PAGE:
A total of 202 IUS exposure lines (10 IUS pulses per line) and 2020 individual IUS pulses were delivered to the 6 cadaveric heads. After each exposure line, no noticeable surface changes were seen using either handpiece. Source conditions were varied across a range of 0.5 to 8.0 J for both handpieces. Viability staining (NBTC) identified lesions on gross strips of cadaveric tissue as a lack of blue staining and pale color of the TIZs. Frozen-section histologic analysis of the same tissues also demonstrated the TIZs by lack of blue staining and morphologic evidence of thermal-induced coagulative necrosis, such as thickening of collagen fiber bundles. Thermal injury zone locations and dimensions were observed to be related to particular source conditions, such as energy and focal depth in tissue for a particular handpiece.
Visual analysis of the digital images of grossly sectioned strips of cadaveric tissues confirmed a dose-response relationship between energy and TIZ size. In the preauricular region, energy was varied between 3.2 and 8.0 J using the 4.4-MHz handpiece, and a dose-response effect of thermal modification was observed. Discrete cigar-shaped lesions can be seen in the SMAS layer without damage to surrounding tissues above or below (Figure 3). In this figure, small TIZs are easily identified at the lowest energy level of 4.0 J (Figure 3B). As the source energy is increased to 4.8 and then 6.4 J, the lesions become larger and more elongated. Further increases in energy lead to overtreatment as energy is increased to 8.0 J (Figure 3A). In this area in Figure 3A, 2 IUS exposure lines at an energy setting of 8.0 J are placed adjacent to one another. One can easily see the thermal damage extending proximally toward the source to involve the dermis and epidermis. No gross thermal lesions were seen at energy levels below 4.0 J (additional gross tissue strips from the same location not displayed in Figure 3). However, regressive hematoxylin-eosin–stained histologic slides of areas exposed to 3.2 J of energy confirmed the well-demarcated TIZs as evidenced by deep purple staining and thickening of the collagen bundles (Figure 4).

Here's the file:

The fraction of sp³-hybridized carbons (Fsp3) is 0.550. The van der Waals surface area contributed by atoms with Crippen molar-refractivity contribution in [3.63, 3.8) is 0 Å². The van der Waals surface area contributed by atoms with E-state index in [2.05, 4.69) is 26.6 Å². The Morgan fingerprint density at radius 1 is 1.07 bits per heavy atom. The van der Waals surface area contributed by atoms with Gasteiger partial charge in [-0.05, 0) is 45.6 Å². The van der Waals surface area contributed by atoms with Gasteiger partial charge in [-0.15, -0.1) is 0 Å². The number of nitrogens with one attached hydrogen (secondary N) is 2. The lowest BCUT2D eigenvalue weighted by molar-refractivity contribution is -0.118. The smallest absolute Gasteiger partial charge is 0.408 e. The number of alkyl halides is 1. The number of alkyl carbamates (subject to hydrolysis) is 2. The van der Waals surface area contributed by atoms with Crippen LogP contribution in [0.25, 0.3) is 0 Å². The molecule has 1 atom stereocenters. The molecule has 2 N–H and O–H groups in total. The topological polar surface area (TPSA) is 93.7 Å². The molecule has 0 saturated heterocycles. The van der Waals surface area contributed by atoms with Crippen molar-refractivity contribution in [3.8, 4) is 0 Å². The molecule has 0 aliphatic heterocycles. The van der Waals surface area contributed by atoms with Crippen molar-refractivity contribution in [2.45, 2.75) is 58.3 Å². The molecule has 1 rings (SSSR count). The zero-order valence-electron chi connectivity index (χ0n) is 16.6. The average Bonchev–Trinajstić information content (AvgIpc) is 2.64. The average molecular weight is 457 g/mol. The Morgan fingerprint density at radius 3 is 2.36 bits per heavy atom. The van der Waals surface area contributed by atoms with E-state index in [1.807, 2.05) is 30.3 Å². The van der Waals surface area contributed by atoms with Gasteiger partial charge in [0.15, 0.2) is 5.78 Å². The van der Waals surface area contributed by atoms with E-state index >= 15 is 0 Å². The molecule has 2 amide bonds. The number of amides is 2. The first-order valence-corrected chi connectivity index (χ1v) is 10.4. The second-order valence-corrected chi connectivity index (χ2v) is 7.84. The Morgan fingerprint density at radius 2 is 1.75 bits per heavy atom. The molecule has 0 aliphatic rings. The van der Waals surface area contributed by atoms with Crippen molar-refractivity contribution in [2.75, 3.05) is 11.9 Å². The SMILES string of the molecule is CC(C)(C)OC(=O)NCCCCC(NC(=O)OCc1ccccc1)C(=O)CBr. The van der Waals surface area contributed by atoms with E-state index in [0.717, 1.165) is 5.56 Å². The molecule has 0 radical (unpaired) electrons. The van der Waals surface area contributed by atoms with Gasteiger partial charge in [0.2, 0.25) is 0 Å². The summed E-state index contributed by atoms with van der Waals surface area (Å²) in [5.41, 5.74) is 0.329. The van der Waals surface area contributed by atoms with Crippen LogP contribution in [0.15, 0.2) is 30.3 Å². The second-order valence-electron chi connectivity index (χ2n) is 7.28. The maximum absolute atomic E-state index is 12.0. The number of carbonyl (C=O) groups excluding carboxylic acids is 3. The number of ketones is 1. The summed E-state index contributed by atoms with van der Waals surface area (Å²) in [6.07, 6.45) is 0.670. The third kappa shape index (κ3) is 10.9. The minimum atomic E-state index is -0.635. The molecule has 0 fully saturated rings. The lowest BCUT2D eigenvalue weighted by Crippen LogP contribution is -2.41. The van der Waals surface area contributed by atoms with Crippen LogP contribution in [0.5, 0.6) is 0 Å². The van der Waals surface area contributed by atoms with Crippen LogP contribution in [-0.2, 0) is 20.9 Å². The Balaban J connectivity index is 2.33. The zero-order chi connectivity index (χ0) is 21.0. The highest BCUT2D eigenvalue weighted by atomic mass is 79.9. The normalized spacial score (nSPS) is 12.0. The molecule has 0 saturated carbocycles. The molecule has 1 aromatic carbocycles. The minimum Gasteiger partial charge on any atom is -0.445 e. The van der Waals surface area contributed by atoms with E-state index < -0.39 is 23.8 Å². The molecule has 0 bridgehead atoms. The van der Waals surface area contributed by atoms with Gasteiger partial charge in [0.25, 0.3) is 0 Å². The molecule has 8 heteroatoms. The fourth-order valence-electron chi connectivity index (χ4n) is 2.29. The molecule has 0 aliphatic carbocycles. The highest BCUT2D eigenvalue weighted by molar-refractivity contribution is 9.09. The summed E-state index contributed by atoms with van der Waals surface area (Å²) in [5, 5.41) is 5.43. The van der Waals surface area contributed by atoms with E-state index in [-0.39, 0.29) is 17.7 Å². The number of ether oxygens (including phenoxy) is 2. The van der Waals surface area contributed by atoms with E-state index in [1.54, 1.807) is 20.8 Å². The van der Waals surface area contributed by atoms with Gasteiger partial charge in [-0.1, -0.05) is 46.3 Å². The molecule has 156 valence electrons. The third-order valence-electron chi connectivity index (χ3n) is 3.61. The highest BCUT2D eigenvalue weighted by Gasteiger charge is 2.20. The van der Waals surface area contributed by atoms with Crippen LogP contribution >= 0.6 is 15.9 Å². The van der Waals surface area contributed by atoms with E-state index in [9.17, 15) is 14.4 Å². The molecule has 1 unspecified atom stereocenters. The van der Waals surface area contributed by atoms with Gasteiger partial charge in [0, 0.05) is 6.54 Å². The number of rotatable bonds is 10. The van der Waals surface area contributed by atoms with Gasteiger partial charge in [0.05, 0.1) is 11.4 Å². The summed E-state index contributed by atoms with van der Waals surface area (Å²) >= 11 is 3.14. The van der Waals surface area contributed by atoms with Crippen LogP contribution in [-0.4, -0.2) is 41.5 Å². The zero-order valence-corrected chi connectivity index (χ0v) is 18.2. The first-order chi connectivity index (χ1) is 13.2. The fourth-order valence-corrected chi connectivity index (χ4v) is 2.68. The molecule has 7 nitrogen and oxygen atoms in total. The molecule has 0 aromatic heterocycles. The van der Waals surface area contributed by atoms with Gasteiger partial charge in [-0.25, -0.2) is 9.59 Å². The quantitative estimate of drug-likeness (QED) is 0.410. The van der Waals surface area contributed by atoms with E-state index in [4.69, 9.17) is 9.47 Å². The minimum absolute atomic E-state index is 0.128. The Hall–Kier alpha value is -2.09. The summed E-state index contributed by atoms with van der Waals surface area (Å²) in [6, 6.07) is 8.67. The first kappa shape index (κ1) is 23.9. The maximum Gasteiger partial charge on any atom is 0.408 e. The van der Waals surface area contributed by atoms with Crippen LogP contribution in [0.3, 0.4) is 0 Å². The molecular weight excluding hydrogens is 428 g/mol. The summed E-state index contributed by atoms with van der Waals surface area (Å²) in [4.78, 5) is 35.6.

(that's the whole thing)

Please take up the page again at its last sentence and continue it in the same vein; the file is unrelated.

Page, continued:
In the forehead region, when IUS exposures were delivered using the 4.4-MHz handpiece at similar energies (2.3-6.1 J), overtreatment occurred at lower energy levels. At 3.8 J, the TIZs can be seen propagating superficially toward the dermis (Figure 5). As energy levels were increased further, the TIZs became thicker (Figure 5A). Conversely, when the energy settings were decreased, the TIZs became more slender (Figure 5B). This dose-response pattern could be observed in all of the NBTC-stained gross sections of tissues from all facial regions but was much more apparent in the forehead region. At the highest energy level of 6.1 J, NBTC histologic analysis revealed a lesion that extended from the mid dermis down through the subcutaneous fat to the level of the SMAS (Figure 6). In the middle dermis, thickening of collagen fibers is seen, with a loss of blue staining in the subdermis and SMAS that easily demarcates the lesion. The basement membrane revealed a cleft that separated the epidermis from the dermis (Figure 6).
In Figure 7, multiple TIZs can be seen discretely in the SMAS. In this region of the temple, a high-density line pattern was created using the 4.4-MHz handpiece. In this high-density pattern, multiple consecutive parallel exposure lines were delivered at the same unique power setting such that an array of densely spaced TIZs were deposited per unit volume of tissue. Relatively lower energy levels (3.0 J) compared with the cheek area were required to produce these well-defined lesions. In this gross tissue section, excellent consistency is demonstrated regarding TIZ depth and dimension. The NBTC-stained histologic analysis confirmed the successful targeting of the SMAS layer and the consistency of the closely spaced TIZ (Figure 8).